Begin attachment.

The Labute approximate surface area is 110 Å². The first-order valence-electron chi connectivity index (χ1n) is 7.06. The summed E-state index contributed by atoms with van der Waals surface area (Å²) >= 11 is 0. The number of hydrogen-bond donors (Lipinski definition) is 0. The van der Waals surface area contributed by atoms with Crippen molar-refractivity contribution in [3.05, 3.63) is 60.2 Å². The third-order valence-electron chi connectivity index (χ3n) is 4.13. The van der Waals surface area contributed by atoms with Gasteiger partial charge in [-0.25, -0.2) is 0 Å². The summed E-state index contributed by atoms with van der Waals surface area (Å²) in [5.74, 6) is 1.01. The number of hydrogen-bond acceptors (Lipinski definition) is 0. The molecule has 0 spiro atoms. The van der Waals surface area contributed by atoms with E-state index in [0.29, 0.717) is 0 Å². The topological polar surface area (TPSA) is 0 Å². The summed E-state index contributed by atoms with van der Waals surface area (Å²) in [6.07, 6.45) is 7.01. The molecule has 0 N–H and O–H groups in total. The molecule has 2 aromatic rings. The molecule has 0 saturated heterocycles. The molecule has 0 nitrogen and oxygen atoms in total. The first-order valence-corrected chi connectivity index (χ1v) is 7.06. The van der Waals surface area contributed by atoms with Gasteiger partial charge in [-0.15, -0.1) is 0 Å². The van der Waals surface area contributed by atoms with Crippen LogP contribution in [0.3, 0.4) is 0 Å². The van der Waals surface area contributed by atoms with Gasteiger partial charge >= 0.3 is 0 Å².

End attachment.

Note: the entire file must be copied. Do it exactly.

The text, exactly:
The Labute approximate surface area is 110 Å². The first-order valence-electron chi connectivity index (χ1n) is 7.06. The summed E-state index contributed by atoms with van der Waals surface area (Å²) >= 11 is 0. The number of hydrogen-bond donors (Lipinski definition) is 0. The van der Waals surface area contributed by atoms with Crippen molar-refractivity contribution in [3.05, 3.63) is 60.2 Å². The third-order valence-electron chi connectivity index (χ3n) is 4.13. The van der Waals surface area contributed by atoms with Gasteiger partial charge in [-0.25, -0.2) is 0 Å². The summed E-state index contributed by atoms with van der Waals surface area (Å²) in [5.74, 6) is 1.01. The number of hydrogen-bond acceptors (Lipinski definition) is 0. The molecule has 0 spiro atoms. The van der Waals surface area contributed by atoms with E-state index in [0.29, 0.717) is 0 Å². The topological polar surface area (TPSA) is 0 Å². The summed E-state index contributed by atoms with van der Waals surface area (Å²) in [6.07, 6.45) is 7.01. The molecule has 0 N–H and O–H groups in total. The molecule has 2 aromatic rings. The molecule has 0 saturated heterocycles. The molecule has 0 nitrogen and oxygen atoms in total. The first-order valence-corrected chi connectivity index (χ1v) is 7.06. The van der Waals surface area contributed by atoms with Gasteiger partial charge in [-0.15, -0.1) is 0 Å². The van der Waals surface area contributed by atoms with Crippen LogP contribution in [0.3, 0.4) is 0 Å². The van der Waals surface area contributed by atoms with Gasteiger partial charge >= 0.3 is 0 Å².